One last thing: if you're thinking about what sells the most, all signs point to, all things being equal, characters. If you have Scott Snyder and Ivan Reis on a Batman book, it will sell more than Scott Snyder and Ivan Reis on an I, Vampire book. That these are percentage changes is the likely answer to why DC puts big-name creators on big characters — a 50% increase on a book that would otherwise sell 50,000 is bigger than a 50% increase on a book that would otherwise sell 25,000. It also seems, especially if you look at Snyder and Finch, who are both working on the same character and are presumably the draws of those books aside from Batman, that writers have more of a draw than artists.
The importance of characters either makes Snyder's BATMAN beating JUSTICE LEAGUE more impressive, or it shows that more people really prefer Batman solo instead of the entire Justice League.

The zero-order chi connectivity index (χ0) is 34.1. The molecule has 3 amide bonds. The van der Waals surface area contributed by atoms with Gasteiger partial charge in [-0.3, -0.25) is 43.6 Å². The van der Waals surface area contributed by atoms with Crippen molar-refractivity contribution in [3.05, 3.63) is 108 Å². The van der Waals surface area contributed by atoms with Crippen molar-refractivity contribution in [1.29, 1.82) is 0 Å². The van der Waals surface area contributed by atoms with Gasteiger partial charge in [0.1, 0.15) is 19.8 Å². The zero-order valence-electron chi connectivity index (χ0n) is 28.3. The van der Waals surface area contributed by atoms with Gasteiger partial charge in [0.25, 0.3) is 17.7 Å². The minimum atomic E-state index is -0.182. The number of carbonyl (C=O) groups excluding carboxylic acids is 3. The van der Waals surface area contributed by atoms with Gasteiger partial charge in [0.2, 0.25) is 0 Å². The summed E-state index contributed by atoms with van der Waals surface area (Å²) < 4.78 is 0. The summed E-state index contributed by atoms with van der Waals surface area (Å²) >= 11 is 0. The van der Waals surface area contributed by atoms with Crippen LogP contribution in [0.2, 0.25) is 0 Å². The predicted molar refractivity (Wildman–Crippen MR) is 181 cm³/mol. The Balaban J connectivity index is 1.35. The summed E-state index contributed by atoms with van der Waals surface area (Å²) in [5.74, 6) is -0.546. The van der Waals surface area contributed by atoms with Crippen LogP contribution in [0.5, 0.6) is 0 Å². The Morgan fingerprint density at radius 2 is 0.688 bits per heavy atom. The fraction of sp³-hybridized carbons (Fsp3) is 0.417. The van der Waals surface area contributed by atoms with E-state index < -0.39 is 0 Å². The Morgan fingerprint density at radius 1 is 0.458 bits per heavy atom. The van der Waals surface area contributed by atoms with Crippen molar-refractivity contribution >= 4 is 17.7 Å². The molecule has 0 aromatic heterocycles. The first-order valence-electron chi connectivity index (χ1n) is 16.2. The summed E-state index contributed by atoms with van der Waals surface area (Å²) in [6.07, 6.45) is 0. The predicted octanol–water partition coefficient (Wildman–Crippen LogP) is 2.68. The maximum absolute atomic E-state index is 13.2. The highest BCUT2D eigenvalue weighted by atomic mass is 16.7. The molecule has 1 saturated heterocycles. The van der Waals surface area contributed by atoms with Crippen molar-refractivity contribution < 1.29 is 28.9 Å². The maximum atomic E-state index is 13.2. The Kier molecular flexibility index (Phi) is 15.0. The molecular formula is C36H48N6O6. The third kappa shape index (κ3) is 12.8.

Matt and I did this entire thing in our spare time for a month. These studies take a long time to really be comprehensive, and it's not like we did this professionally. We worked with what data we could easily gather and we did it as more of an exercise than anything else. We'd happily do more and not just with DC, but it is quite time-consuming and as it turns out, not that easy to do. I guess we just both miss working with numbers.
This study only takes into account DCnU data. It didn't take into account the past sales, or sales of other comics in the same time period. This is the DCnU in a vacuum. It is helpful only so far as it relates to the DCnU. Putting Scott Snyder on a title may be good in the DCnU, but it doesn't necessarily mean that he'd boost sales on the Punisher, nor does it necessarily mean otherwise either.
So remember, if you're going to use this study, be aware that it's preliminary, and there'd still be a lot of bugs to work out. There's not enough variance in the sample, and ideally we'd be working with data where all the characters are not multicollinear with their creators.
If any of you statisticians spot any errors, blame Matt. If you think this is brilliant, however, I'll gladly take all the credit.